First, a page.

Thursday, April 1, 2010

Too Stupendous For Comprehension

"I suppose no man ever saw Niagara for the first time without feeling disappointed. I suppose no man ever saw it the fifth time without wondering how he could ever have been so blind and stupid as to find any excuse for disappointment in the first place. I suppose that any one of nature's most celebrated wonders will always look rather insignificant to a visitor at first, but on a better acquaintance will swell and stretch out and spread abroad, until it finally grows clear beyond his grasp - becomes too stupendous for his comprehension. I know that a large house will seem to grow larger the longer one lives in it, and I also know that a woman who looks criminally homely at a first glance will often so improve upon acquaintance as to become really beautiful before the month is out."

Mark Twain, Sacramento Daily Union, Nov 16, 1866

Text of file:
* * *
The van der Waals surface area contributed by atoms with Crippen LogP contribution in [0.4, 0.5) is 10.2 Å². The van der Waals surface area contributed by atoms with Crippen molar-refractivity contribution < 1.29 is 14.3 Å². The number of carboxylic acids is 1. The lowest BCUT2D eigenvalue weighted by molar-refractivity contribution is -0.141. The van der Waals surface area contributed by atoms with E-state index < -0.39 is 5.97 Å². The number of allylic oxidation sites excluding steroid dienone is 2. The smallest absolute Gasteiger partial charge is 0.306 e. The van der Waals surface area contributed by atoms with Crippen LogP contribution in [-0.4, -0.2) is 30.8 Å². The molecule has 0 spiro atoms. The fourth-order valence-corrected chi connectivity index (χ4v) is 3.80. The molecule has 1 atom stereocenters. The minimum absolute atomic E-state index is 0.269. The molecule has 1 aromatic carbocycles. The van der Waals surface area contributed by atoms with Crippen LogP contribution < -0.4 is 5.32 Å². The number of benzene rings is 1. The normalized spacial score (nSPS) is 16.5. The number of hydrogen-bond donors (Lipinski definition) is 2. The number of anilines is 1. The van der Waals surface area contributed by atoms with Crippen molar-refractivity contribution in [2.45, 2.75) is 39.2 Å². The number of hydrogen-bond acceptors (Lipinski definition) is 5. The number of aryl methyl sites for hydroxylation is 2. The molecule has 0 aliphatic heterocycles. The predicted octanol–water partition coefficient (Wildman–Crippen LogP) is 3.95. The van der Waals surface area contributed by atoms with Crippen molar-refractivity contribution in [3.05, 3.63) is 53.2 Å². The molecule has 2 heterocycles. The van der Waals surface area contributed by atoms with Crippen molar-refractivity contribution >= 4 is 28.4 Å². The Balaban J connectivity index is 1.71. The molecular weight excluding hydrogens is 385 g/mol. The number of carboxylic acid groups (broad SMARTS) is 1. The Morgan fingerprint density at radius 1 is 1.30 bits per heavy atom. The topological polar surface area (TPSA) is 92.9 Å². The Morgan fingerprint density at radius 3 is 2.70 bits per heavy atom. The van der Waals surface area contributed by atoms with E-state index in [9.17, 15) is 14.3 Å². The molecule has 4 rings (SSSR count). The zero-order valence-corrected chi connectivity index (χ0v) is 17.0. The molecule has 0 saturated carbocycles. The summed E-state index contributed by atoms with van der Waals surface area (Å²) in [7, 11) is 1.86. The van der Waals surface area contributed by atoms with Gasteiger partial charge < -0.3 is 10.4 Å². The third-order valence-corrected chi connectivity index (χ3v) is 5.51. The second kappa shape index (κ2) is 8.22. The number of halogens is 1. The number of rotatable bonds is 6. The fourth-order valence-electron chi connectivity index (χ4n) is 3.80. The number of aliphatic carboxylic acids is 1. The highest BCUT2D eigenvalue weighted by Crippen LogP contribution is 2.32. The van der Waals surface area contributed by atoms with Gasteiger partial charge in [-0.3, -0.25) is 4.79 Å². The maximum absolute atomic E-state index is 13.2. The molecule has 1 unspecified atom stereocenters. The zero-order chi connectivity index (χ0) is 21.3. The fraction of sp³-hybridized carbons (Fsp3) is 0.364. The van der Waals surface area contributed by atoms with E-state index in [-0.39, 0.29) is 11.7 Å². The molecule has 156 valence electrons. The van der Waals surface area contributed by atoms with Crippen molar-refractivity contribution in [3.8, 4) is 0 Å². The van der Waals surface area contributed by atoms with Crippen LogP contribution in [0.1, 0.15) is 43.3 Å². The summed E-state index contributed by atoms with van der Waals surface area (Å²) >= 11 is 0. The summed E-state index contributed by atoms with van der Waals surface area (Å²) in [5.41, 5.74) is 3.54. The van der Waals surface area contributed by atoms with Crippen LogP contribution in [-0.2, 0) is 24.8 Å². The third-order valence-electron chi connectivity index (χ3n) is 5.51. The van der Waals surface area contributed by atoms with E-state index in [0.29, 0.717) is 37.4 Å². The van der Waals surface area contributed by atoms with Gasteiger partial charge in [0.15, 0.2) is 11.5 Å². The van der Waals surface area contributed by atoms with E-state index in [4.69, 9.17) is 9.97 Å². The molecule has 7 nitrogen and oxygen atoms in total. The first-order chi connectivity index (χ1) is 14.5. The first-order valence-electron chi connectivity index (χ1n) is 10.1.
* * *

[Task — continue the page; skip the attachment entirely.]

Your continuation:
Hey editors, remember the glory days of newspapers? Do you remember when people looked forward to reading their newspapers? Do you remember when your best writers thought of their readers as wise old friends with whom they were sharing a pipe and a conversation, not as children to be quieted? Remember Mark Twain, Ben Franklin, Ogden Nash, James Whitcomb Riley, Ambrose Bierce, and James Thurber? Remember Nellie Bly and Ernie Pyle? Do you want to stop your circulation numbers from falling through the press-room floor? You won't do it by printing the same old poorly written supercilious tripe that can be had from AP, Knight-Ridder, and Gannett.

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